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Breast Buds in Infants

by
author image Amanda White
Amanda White has been a freelance ghostwriter since 2003, specializing in writing about medical issues. White has a Bachelor of Science in engineering from The George Washington University with a focus on biomedical engineering.
Breast Buds in Infants
Dad playing with infant Photo Credit Purestock/Purestock/Getty Images

Infant boys and girls can both develop swollen tissue that resembles miniature breasts. You may be a bit disconcerted to see that your baby has what looks to be developing breasts, but breast buds in infants shouldn't be an immediate cause for concern. Breast buds in infants are typically superficial and will disappear with time.

Cause

Swollen breast tissue in infants is caused by the mother’s hormones coming across the baby’s placenta just before the baby is born, according to Heidi Murkoff, B.S.N., author of "What to Expect: The First Year." Your baby may also seem to be making milk that comes out of his nipples. That too is superficial and caused by this hormone exchange from mother to baby.

Appearance

According to Dr. Shanna R. Cox, Assistant Clinical Professor of Pediatrics at University of California-Irvine School of Medicine, breast buds in infants are usually about 2 to 3 cm across. The breast buds should not be red or hot but instead be the color and the temperature as the rest of her skin. Breast buds that are red or hot to the touch can indicate a medical concern and should be examined by your doctor.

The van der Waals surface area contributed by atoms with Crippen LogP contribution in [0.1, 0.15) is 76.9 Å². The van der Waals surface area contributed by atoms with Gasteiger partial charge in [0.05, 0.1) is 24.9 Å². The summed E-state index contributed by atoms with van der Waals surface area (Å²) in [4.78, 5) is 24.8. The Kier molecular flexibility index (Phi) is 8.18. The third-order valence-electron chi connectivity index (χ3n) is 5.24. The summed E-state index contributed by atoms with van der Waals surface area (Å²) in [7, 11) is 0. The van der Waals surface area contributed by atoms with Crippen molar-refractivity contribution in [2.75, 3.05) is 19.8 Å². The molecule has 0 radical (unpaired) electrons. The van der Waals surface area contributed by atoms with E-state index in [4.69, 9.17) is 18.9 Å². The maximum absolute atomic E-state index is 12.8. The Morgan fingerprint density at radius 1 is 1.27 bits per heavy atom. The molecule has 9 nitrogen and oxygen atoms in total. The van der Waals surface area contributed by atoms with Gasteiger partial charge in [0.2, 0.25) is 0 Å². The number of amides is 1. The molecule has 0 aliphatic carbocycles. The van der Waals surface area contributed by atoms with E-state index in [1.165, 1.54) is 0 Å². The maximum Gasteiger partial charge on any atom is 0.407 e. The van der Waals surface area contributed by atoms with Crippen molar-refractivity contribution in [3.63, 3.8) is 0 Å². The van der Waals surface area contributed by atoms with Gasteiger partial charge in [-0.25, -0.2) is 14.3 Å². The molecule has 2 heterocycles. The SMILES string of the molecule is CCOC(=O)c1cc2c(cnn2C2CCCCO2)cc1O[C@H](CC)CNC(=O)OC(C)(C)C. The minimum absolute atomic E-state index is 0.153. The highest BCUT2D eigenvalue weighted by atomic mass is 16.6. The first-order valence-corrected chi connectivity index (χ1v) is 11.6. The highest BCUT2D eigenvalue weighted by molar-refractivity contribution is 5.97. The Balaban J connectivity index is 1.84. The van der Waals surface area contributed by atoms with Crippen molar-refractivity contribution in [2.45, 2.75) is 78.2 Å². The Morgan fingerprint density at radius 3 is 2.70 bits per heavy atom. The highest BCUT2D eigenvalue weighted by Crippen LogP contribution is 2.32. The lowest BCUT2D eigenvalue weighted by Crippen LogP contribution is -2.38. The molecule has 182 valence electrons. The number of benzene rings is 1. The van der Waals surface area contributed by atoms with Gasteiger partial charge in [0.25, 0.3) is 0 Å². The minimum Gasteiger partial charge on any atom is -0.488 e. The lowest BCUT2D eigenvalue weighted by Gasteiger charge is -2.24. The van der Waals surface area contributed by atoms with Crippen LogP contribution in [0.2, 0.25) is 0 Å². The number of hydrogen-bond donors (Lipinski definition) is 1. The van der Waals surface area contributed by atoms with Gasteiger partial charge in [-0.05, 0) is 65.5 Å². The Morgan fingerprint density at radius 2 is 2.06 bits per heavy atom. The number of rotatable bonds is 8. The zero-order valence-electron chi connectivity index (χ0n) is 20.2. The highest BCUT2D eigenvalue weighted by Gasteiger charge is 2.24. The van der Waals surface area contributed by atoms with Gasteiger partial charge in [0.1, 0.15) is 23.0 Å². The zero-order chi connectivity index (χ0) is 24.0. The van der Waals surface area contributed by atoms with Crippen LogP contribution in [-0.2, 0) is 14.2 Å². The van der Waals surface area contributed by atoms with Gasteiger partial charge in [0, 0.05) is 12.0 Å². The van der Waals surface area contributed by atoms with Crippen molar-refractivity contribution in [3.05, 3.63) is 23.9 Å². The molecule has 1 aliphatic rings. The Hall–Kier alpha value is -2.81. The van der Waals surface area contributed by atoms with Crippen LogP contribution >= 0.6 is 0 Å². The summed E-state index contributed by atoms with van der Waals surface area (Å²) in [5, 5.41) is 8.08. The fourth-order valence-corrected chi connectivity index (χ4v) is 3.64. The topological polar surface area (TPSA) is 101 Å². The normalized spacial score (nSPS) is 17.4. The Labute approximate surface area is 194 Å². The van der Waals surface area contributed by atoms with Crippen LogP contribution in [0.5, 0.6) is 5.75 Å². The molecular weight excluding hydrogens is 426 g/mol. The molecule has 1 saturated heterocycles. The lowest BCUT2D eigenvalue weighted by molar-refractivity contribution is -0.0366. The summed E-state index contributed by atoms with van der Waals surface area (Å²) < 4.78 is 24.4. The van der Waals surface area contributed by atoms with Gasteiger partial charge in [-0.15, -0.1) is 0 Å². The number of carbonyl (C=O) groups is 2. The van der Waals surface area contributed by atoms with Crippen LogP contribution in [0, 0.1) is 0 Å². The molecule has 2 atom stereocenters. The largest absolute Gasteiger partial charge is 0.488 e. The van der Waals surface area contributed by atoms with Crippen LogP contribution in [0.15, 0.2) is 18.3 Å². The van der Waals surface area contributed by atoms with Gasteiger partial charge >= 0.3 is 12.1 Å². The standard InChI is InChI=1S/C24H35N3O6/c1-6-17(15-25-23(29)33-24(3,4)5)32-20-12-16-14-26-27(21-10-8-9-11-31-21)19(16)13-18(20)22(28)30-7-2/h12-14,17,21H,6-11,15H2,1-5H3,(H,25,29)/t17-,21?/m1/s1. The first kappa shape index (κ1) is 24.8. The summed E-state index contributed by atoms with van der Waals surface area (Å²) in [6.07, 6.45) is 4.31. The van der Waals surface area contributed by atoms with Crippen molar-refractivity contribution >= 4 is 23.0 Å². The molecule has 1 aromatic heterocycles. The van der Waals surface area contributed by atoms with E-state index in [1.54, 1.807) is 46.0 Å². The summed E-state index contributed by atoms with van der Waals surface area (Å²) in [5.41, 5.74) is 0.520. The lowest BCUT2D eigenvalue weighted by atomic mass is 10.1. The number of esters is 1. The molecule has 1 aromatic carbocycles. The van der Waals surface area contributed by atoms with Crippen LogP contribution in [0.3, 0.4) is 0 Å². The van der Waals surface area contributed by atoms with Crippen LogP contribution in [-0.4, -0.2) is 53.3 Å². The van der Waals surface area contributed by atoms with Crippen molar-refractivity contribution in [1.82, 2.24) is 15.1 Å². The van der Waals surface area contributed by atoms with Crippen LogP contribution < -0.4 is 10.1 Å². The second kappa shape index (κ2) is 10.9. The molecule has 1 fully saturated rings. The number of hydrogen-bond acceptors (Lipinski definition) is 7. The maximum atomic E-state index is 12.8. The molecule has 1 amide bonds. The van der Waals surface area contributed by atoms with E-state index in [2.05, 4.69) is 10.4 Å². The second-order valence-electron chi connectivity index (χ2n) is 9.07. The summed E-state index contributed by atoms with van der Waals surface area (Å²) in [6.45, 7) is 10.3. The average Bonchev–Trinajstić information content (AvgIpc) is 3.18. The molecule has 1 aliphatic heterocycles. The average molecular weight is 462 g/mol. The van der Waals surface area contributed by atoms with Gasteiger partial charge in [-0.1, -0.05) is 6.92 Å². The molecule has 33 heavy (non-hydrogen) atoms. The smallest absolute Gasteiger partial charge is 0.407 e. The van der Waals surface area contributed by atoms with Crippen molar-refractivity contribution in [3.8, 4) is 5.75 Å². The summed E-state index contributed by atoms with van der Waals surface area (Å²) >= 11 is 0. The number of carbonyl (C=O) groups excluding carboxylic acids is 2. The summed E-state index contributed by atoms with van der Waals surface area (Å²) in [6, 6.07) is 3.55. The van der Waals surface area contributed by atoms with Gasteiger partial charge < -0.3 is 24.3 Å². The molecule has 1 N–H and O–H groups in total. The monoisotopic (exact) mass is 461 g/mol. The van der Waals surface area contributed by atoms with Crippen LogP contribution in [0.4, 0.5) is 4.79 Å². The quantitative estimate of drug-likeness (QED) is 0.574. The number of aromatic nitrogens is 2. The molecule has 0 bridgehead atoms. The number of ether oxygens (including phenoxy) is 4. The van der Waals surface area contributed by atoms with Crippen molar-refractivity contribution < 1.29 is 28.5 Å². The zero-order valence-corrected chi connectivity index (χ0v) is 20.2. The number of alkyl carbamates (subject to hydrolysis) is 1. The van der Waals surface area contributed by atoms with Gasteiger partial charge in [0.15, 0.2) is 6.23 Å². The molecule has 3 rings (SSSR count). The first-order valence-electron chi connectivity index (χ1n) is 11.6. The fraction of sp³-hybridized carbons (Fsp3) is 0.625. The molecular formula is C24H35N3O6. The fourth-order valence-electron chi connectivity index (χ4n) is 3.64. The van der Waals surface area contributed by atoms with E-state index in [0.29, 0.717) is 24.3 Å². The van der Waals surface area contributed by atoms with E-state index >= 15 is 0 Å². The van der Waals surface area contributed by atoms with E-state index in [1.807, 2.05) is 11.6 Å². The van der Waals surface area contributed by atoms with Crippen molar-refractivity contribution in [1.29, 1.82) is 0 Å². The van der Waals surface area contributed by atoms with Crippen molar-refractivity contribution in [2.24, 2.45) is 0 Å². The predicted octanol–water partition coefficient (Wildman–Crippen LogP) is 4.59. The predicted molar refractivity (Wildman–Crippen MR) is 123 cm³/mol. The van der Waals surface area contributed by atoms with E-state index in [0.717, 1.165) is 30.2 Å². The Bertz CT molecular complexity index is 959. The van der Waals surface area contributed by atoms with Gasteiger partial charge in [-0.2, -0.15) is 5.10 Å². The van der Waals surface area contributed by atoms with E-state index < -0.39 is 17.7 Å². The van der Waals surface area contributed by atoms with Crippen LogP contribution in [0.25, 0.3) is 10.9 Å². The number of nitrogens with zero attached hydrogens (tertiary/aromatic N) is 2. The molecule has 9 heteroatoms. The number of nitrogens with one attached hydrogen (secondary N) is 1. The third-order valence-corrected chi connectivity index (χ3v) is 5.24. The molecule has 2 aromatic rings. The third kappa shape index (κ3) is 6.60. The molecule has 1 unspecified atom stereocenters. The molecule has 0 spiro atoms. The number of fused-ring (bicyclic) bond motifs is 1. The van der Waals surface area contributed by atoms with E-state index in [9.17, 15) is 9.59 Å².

Misconceptions

Many people believe that these breast buds are actually the beginnings of growing breasts, which isn’t the case. Nothing is growing, Dr. Murkoff asserts, just swollen. This swelling can be especially concerning for parents of boys since it does give the child the appearance of breasts. Parents of chubbier babies may also worry that the breast buds are fat deposits; this likely isn’t the case in infants but could be in toddlers and preschoolers.

Time Frame

Breast buds can appear any time after birth and usually last less than six months, according to Dr. Cox. Breast buds can also grow in toddlers, particularly toddler girls; however, you may want to discuss any concerns you have about your older child having breast buds with your medical professional.

Warning

If your child develops body odor, pubic hair or any other sign of puberty while these breast buds are present, talk with your pediatrician to make sure your child doesn’t have another hormonal issue. A 2008 study published in the “Journal of Pediatric Gastroenterology and Nutrition” found that soy products may increase your child’s chances of developing breast buds. The breast buds of children drinking soy milk may last longer than the typical time frame of less than six months.

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